Why pay for a Lamborghini when your QB can’t drive a stick?

Why pay for a Lamborghini when your QB can’t drive a stick?

There aren’t a lot of NFL Draft takes left in this burlap sack I call a brain, so my apologies if this is recycled, but is Daniel Jones deserving of a No. 1 wide receiver? The New York Giants quarterback got paid this offseason, and now Joe Schoen and Brian Daboll are stuck — err, excuse me — have the privilege of continuing his development.

I’m not saying the Giants don’t need receiver help. They desperately do. Most of the completions last year were a result of scheme more so than talent, which resulted in Jones completing a career-high 67 percent of his attempts. Daboll is so good at play design that a lot of the thinking is done pre-snap, thus allowing Jones to operate on primal instinct.

Well, the same can be said about the receivers. Why do you think the Giants were getting production out of practice squad players a year ago? It didn’t matter who was on the field, they’d run a sly rub play on a cornerback here, a little misdirection in the flat there, maybe Darius Slayton deep shot over here, and whether the recipient caught it was more often dependent on the throw than the receiver.

That tells me that the Giants don’t need to spend a first-round pick on a guy who isn’t going to be Jones’ No. 1 boy because the receiver class is spotty, and the first-round prospects need highly functioning passers to be effective.

In order to take full advantage of a Jordan Addison, you need someone under center who can dissect defenses in real time like a Patrick Mahomes, or a Tom Brady. Both QB and wideout can run really advanced, AP Calc-level stuff like those option routes to get the most out of the equation. I think Danny Spare Change is still in Applied Physics, making cardboard boats with the rest of the washouts.

While he may get (close to) there eventually, let’s make sure he’s able to take advantage of a true No. 1 target before reaching on a prospect who’s probably not that to begin with. New York doesn’t need another Kenny Golladay or Evan Engram situation where they spend real capital — first-round pick or salary cap space — on a talented player only for the QB to utilize 25 percent of said target’s skills.

Can’t curate a sixth sense

The best passers in the history of sports — your Steve Nash, Andres Iniesta, Nikola Jokic, Drew Brees, etc. types — all have a supernatural field vision. It’s artistry. They see things happening 12 steps ahead, have the anticipation of a dove hunter, and are able to lead teammates with deliveries so well-placed they make you want to tip your Amazon driver.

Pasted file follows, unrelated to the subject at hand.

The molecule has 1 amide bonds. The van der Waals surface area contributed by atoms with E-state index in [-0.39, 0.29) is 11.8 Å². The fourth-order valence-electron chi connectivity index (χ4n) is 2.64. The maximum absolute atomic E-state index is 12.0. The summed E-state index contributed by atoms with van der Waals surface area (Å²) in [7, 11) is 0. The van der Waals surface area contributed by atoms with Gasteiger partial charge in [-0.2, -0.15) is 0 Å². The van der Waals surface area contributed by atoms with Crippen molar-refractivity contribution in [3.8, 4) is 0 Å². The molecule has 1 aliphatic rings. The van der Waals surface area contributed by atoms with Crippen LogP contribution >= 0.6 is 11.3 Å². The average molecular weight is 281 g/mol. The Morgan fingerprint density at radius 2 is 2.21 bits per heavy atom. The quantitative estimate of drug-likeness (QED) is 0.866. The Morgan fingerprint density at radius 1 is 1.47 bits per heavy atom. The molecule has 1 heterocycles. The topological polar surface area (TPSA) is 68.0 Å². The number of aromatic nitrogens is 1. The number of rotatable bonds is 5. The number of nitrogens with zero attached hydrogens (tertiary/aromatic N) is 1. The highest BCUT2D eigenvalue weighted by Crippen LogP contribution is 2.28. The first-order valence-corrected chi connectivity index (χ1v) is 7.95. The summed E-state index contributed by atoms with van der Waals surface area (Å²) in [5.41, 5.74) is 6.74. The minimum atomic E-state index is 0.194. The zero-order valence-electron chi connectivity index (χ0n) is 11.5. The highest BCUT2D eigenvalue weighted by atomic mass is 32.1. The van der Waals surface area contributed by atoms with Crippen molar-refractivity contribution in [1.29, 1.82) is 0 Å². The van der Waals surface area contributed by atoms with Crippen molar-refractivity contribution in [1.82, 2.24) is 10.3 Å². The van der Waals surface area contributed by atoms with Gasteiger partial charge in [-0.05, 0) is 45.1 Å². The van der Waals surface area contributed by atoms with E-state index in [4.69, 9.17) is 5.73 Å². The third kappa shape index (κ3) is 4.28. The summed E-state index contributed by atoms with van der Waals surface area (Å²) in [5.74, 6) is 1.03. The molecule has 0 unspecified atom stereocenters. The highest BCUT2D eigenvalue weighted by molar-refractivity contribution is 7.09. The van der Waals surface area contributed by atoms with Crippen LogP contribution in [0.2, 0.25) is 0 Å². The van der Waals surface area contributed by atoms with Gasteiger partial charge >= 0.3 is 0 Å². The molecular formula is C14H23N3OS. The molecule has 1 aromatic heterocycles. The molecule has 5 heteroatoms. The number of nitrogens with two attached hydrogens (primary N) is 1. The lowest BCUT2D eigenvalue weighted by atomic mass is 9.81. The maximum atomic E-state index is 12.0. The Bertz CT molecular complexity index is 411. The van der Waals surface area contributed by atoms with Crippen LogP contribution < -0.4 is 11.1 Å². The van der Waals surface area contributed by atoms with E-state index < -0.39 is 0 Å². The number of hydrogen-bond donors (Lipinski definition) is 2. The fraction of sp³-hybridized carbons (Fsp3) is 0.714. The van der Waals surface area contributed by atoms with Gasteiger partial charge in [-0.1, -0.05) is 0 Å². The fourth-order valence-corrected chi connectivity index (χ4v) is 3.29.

None of the players mentioned or attributes described in the previous paragraph are applicable to Jones. The best-case scenario is he’s a less prolific but safer (and more fragile) Josh Allen. Obviously, an acquisition like Stephon Diggs helped Allen tremendously, but there isn’t a receiver of that caliber in this draft.

Honestly, Diggs is a perfect comp because Jones is more likely to top out at Kirk Cousins than ever reach Allen, and become a borderline MVP. Think of how frustrated Diggs was in Minnesota. He still put up numbers, yet it felt like he wasn’t maximizing his potential.

Regardless of who the receiver was on a team with Brady or Brees — if they had an iota of ability, the signal caller would find a way to find them. I don’t think it’s a coincidence that Engram popped once he found Trevor Lawrence, or that Golladay dipped once he donned the Big Blue. They need to be paired with a lot better passers than Jones to merit the cost.

A coach as good as Daboll is offset by a QB as serviceable as Jones, so surround the “franchise quarterback” with a few more misfit toys on the cheap until a can’t-miss option becomes available. The Giants’ salary cap is already fucked after the Jones deal, and Saquon Barkley is annoyed because he’s getting franchise tagged yet they need to keep him. The threat of Barkley and the run game is what opens up holes for Jones to dash through.

This is not the time to double down on previous mistakes when it’s been proven that the offense can be successful with Cousin Greg running drag routes. Literally any upgrade at receiver will feel like an upgrade, and New York’s roster depth doesn’t exactly reek of San Francisco. Try to get a vertical threat later in the draft like Jalin Hyatt or Trey Palmer, and hope whoever can run a straight line, and catch deep balls that Slayton couldn’t.

No slight to Danny Jones. Well, actually large slight to Danny Jones. He needs $40 million a year or whatever? Cool. I hope he likes bargain bin receivers because he’s still figuring out the forward pass and there are needs elsewhere.

Original source here

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About the Author

Anthony Barnett
Anthony is the author of the Science & Technology section of ANH.